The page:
Last summer our local theater company preformed Shakespeare's "The Taming of the Shrew" in the Detroit Lakes city park. For those of you who, like me, are theatrically challenged, the story is about two sisters of marriage age -- one was the ideal wife prospect, the other a bit more of, well, a shrew.
So how, you ask, does Shakespeare apply to dogs? Man's relationship with dogs has evolved into nothing short of a love relationship. Not that every dog owner speaks to their canines in mushy phrases using a voice generally reserved for babies (although there are many who do fall into that category), but the vast majority of dog owners are deeply devoted to their pets.
A friend of husband Archie's and mine is an extremely successful self-made man. He is an inventor, has started up and sold several successful businesses. He has ample money to support his many habits and indulgences, not limited to a collection of hot rods and dragsters he races at speeds approaching 200 mph. The man is rock solid in build and fluent in four-letter word conversation. No one ever would describe him as soft or sentimental.
When our friend and his wife learned that their Giant Schnauzer was terminally ill, he declared that there would be no more dogs. The dog was too hard to travel with, left too much dog hair in the motor home, was too big a nuisance.
Later, describing the day the dog was euthanized he stated, "I bawled driving home from the vet, I bawled the whole time I dug the grave, and I bawled most of that night. The next morning we drove to Wisconsin and bought another Giant puppy." There goes the tough guy image.
Lassie or Marley?
The day a new pup comes home is a great day filled with excitement and good intentions. We vow to be attentive to this pup's needs and training; we can tell the pup is destined to be the best dog ever.
As the puppy grows, its personality begins to emerge. Some pups are incredibly easy to raise -- they housetrain quickly, sleep quietly through the night, are content to chew on their toys only and always come when called. (These puppies are like children, the exception and not the rule.)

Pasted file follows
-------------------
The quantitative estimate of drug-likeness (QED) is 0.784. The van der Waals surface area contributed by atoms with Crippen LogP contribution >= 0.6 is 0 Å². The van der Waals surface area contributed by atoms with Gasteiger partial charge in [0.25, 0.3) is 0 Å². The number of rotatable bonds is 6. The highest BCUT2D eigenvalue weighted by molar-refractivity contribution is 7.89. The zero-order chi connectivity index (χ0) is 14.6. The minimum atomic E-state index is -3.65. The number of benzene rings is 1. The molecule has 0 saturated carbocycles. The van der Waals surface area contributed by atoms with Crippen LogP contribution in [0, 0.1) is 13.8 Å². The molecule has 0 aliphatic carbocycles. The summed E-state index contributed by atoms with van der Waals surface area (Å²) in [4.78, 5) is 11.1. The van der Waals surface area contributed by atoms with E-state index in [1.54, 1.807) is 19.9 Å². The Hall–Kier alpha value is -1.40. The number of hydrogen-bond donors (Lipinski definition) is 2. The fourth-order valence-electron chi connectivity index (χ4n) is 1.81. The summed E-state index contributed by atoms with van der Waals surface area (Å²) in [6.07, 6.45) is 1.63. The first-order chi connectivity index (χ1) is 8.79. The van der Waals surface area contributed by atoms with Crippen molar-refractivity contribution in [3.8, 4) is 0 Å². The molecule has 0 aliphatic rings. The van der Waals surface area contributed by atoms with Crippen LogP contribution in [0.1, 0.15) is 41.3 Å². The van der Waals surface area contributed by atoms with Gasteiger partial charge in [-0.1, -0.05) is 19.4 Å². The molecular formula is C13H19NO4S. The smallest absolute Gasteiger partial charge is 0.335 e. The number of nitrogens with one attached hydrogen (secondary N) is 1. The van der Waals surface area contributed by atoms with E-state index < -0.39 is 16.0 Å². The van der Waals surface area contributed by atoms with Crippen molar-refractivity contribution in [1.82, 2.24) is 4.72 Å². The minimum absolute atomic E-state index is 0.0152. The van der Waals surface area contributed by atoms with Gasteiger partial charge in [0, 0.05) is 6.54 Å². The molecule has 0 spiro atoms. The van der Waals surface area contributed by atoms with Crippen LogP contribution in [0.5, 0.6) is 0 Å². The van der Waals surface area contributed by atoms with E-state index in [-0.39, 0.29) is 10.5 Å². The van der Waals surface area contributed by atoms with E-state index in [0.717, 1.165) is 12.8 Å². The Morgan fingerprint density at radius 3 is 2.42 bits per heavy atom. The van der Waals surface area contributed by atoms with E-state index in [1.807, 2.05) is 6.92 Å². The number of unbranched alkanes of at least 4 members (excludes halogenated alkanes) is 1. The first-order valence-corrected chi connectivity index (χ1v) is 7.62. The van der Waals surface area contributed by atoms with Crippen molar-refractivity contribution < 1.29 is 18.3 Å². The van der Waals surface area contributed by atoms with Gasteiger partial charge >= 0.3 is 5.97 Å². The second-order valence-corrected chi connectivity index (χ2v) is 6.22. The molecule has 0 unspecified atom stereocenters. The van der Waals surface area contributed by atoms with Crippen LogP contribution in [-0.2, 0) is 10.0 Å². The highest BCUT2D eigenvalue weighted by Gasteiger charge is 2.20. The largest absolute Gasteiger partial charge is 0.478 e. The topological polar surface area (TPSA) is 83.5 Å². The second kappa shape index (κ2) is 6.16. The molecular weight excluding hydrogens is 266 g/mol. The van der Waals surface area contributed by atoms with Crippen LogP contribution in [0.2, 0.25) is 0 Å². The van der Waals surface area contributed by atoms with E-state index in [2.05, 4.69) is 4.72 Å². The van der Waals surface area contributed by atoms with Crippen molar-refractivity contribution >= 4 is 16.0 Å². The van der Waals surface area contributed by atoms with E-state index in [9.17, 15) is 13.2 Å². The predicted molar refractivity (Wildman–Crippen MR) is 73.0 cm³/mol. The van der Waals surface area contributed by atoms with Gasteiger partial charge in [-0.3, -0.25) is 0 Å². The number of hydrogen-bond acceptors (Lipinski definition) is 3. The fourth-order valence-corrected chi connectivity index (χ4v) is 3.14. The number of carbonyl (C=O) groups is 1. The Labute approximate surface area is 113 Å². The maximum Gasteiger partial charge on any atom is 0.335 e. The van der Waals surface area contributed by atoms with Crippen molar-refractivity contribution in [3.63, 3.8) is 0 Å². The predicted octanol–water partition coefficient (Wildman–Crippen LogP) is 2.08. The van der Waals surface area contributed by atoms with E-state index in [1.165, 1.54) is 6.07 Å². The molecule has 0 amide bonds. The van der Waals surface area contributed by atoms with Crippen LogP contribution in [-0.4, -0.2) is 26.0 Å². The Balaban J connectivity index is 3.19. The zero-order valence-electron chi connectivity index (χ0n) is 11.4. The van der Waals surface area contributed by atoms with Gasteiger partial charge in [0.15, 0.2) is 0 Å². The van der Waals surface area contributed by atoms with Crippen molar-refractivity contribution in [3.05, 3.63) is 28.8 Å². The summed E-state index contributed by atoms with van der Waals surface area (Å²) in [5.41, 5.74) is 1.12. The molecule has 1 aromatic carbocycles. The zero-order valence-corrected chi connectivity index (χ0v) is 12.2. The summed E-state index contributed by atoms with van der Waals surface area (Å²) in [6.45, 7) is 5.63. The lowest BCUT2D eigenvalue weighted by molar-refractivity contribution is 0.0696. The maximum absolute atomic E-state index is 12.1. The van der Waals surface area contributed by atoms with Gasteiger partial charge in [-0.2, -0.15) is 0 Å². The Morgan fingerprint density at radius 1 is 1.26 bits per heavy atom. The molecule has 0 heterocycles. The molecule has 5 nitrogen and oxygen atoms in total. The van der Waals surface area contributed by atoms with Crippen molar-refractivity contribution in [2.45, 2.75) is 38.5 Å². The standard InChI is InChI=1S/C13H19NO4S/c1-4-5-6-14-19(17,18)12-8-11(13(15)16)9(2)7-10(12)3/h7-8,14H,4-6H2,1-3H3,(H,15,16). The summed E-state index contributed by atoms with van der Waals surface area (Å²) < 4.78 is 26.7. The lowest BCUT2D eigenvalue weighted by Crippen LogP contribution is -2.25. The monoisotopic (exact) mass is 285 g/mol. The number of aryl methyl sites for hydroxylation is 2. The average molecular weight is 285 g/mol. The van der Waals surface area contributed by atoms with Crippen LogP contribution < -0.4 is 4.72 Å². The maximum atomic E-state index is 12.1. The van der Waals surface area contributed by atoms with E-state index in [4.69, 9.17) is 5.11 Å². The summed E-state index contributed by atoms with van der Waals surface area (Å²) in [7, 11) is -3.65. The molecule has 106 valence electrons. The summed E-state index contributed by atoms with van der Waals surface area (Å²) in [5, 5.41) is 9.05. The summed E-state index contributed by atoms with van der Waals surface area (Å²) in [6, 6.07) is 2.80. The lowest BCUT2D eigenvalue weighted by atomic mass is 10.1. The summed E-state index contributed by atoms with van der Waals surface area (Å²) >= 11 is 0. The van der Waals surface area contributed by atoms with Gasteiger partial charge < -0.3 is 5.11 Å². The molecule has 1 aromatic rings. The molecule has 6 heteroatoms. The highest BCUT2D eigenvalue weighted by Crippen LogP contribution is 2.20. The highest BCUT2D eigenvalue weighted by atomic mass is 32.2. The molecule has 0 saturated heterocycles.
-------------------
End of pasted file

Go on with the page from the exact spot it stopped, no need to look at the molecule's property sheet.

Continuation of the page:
What happens to all those good intentions of training and quality time spent if the puppy turns out not to be the best ambassador for his breed? What happens if you picked a Marley?
I co-own Lady, a yellow Lab female. Lady is a fairly high energy, field bred Lab. The spring of 2009, we bred her with a more laid back black Lab, Ely. Ely is a great family dog. He likes to hunt (has a Junior Hunter title) but also has his Canine Good Citizen certification and, with his human partner, is a registered therapy dog with Delta Society Pet Partners. He is a very well rounded dog.
Together, Lady and Ely produced 13 puppies. The dominant pup of the litter was a mid-sized black female. This little pup quickly established herself as director of activities, determining who got to eat, to play, to possess toys. She was so domineering that we removed her from the litter at nine weeks of age and she came to live at my house.
We had called most of the pups after trees: Cedar, Willow, Hickory, etc. For the first 3-4 weeks this particular female was referred to as "You Little..." due to her incorrigible behaviors.
Finally, I quit treating her as a puppy and turned her out with select older dogs: Dozer, Asia and Cougar. Dogs that would discipline her but not do any permanent damage. And I put her to work retrieving. Finally, at 12 weeks of age she had a job!
The pup's whole attitude changed. The older dogs taught her respect; the work gave her focus. She was still the first to be ready to start the day (around 5 a.m.) and the last to wear down and fall asleep, but her incessant mischievousness subsided and her ability to focus improved.
She loved land and water drills. She wasn't quite such a bully with younger pups. She graduated from "You Little..." to simply Aspen.
I started Aspen in Rally Obedience classes, and she excelled. I entered her in competition, and she performed admirably; three shows, three qualifying scores (including one first place finish) and Aspen had her AKC title in Rally Novice Obedience. She picked up her Canine Good Citizen certification along the way. All this by the time she was 10 months old.
What made the
Aspen needed a job. She is highly intelligent and has a great amount of drive. She needs to train and work. imply playing with other dogs does not meet her particular needs. Aspen requires both a training routine and a socialization routine.
Failing to provide those routines for her, and failing to require good behavior from Aspen, would be a failure on my side of the dog/handler team.
With your new pup, it is so important that you recognize that every dog needs, and is happier, when given a job. Service dogs, search and rescue dogs, competition and show dogs, herding dogs, hunting dogs all are at their best when training and performing.
Pet dogs delight in learning tricks, carrying the paper or retrieving a toy. Dogs (like people) without expectations, structured activities and rewards, often become self-centered and develop destructive habits as outlets to their frustration. If your pup is shaping up to be an Aspen or a Marley, it is up to you to make the difference.
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